Example 4.2.14. Given a category $\mathcal{C}$ and an object $X\in \mathop{\mathrm{Ob}}\nolimits (\mathcal{C})$ we define the category of objects under $X$, denoted $X/\mathcal{C}$ as follows. The objects of $X/\mathcal{C}$ are morphisms $X\to Y$ for some $Y\in \mathop{\mathrm{Ob}}\nolimits (\mathcal{C})$. Morphisms between objects $X\to Y$ and $X\to Y'$ are morphisms $Y\to Y'$ in $\mathcal{C}$ that make the obvious diagram commute. Note that there is a functor $p_ X : X/\mathcal{C}\to \mathcal{C}$ which simply forgets the morphism. Moreover given a morphism $f : X'\to X$ in $\mathcal{C}$ there is an induced functor $F : X/\mathcal{C} \to X'/\mathcal{C}$ obtained by composition with $f$, and $p_{X'}\circ F = p_ X$.

Definition 4.2.15. Let $F, G : \mathcal{A} \to \mathcal{B}$ be functors. A natural transformation, or a morphism of functors $t : F \to G$, is a collection $\{ t_ x\} _{x\in \mathop{\mathrm{Ob}}\nolimits (\mathcal{A})}$ such that

1. $t_ x : F(x) \to G(x)$ is a morphism in the category $\mathcal{B}$, and

2. for every morphism $\phi : x \to y$ of $\mathcal{A}$ the following diagram is commutative

$\xymatrix{ F(x) \ar[r]^{t_ x} \ar[d]_{F(\phi )} & G(x) \ar[d]^{G(\phi )} \\ F(y) \ar[r]^{t_ y} & G(y) }$

Sometimes we use the diagram

$\xymatrix{ \mathcal{A} \rtwocell ^ F_ G{t} & \mathcal{B} }$

to indicate that $t$ is a morphism from $F$ to $G$.

Note that every functor $F$ comes with the identity transformation $\text{id}_ F : F \to F$. In addition, given a morphism of functors $t : F \to G$ and a morphism of functors $s : E \to F$ then the composition $t \circ s$ is defined by the rule

$(t \circ s)_ x = t_ x \circ s_ x : E(x) \to G(x)$

for $x \in \mathop{\mathrm{Ob}}\nolimits (\mathcal{A})$. It is easy to verify that this is indeed a morphism of functors from $E$ to $G$. In this way, given categories $\mathcal{A}$ and $\mathcal{B}$ we obtain a new category, namely the category of functors between $\mathcal{A}$ and $\mathcal{B}$.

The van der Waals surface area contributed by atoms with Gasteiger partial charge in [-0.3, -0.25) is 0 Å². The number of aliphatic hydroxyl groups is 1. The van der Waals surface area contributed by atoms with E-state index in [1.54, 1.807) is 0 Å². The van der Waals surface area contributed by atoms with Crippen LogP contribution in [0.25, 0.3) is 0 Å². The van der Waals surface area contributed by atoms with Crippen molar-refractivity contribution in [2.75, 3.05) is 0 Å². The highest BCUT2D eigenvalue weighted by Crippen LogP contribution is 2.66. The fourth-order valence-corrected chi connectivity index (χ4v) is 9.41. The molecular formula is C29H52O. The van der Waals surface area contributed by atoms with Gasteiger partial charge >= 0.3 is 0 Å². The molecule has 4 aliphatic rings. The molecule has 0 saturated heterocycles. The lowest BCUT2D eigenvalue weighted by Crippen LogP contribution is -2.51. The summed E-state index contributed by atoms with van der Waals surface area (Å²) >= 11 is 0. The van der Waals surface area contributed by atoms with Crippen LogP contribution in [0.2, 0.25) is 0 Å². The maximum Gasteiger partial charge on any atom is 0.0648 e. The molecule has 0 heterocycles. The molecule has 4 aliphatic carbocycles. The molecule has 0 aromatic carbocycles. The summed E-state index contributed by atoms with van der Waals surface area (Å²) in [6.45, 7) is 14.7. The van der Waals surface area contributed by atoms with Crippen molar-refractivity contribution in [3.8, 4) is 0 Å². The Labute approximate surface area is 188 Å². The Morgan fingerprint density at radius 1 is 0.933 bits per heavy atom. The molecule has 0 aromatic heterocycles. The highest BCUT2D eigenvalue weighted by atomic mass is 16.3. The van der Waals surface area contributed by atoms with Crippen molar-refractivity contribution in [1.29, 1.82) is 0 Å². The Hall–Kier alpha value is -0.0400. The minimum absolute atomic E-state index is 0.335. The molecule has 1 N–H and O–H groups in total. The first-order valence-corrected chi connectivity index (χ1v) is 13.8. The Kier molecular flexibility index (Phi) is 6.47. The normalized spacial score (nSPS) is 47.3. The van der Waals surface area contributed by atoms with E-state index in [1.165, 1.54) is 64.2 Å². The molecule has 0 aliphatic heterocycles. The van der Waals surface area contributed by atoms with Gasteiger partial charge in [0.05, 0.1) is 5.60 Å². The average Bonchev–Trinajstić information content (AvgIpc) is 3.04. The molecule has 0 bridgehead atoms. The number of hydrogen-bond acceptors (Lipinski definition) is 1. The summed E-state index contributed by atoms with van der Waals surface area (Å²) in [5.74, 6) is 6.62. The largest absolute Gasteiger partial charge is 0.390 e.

Remark 4.2.16. This is one instance where the same thing does not hold if $\mathcal{A}$ is a “big” category. For example consider functors $\textit{Sets} \to \textit{Sets}$. As we have currently defined it such a functor is a class and not a set. In other words, it is given by a formula in set theory (with some variables equal to specified sets)! It is not a good idea to try to consider all possible formulae of set theory as part of the definition of a mathematical object. The same problem presents itself when considering sheaves on the category of schemes for example. We will come back to this point later.

Definition 4.2.17. An equivalence of categories $F : \mathcal{A} \to \mathcal{B}$ is a functor such that there exists a functor $G : \mathcal{B} \to \mathcal{A}$ such that the compositions $F \circ G$ and $G \circ F$ are isomorphic to the identity functors $\text{id}_\mathcal {B}$, respectively $\text{id}_\mathcal {A}$. In this case we say that $G$ is a quasi-inverse to $F$.

Lemma 4.2.18. Let $F : \mathcal{A} \to \mathcal{B}$ be a fully faithful functor. Suppose for every $X \in \mathop{\mathrm{Ob}}\nolimits (\mathcal{B})$ given an object $j(X)$ of $\mathcal{A}$ and an isomorphism $i_ X : X \to F(j(X))$. Then there is a unique functor $j : \mathcal{B} \to \mathcal{A}$ such that $j$ extends the rule on objects, and the isomorphisms $i_ X$ define an isomorphism of functors $\text{id}_\mathcal {B} \to F \circ j$. Moreover, $j$ and $F$ are quasi-inverse equivalences of categories.

Proof. This lemma proves itself. $\square$

Lemma 4.2.19. A functor is an equivalence of categories if and only if it is both fully faithful and essentially surjective.

Proof. Let $F : \mathcal{A} \to \mathcal{B}$ be essentially surjective and fully faithful. As by convention all categories are small and as $F$ is essentially surjective we can, using the axiom of choice, choose for every $X \in \mathop{\mathrm{Ob}}\nolimits (\mathcal{B})$ an object $j(X)$ of $\mathcal{A}$ and an isomorphism $i_ X : X \to F(j(X))$. Then we apply Lemma 4.2.18 using that $F$ is fully faithful. $\square$

Definition 4.2.20. Let $\mathcal{A}$, $\mathcal{B}$ be categories. We define the product category $\mathcal{A} \times \mathcal{B}$ to be the category with objects $\mathop{\mathrm{Ob}}\nolimits (\mathcal{A} \times \mathcal{B}) = \mathop{\mathrm{Ob}}\nolimits (\mathcal{A}) \times \mathop{\mathrm{Ob}}\nolimits (\mathcal{B})$ and

$\mathop{\mathrm{Mor}}\nolimits _{\mathcal{A} \times \mathcal{B}}((x, y), (x', y')) := \mathop{\mathrm{Mor}}\nolimits _\mathcal {A}(x, x')\times \mathop{\mathrm{Mor}}\nolimits _\mathcal {B}(y, y').$

Composition is defined componentwise.

Comment #4917 by Xinyu Zhou on

Is it better to point out explicitly that the category with Ob(C) as a "set" is called small as in many texts. I feel that might be clearer.

Comment #5187 by on

@#4917: What exactly do you mean? I tried to avoid using "big" and "small" here and just say explicitly that categories have sets of objects and sets of morphisms unless specifically mentioned or listed in Remark 4.2.2. The reason for this is that I wanted to avoid conflict with the discussion of small and big sites of schemes we have later (and people do get confused about this it turns out).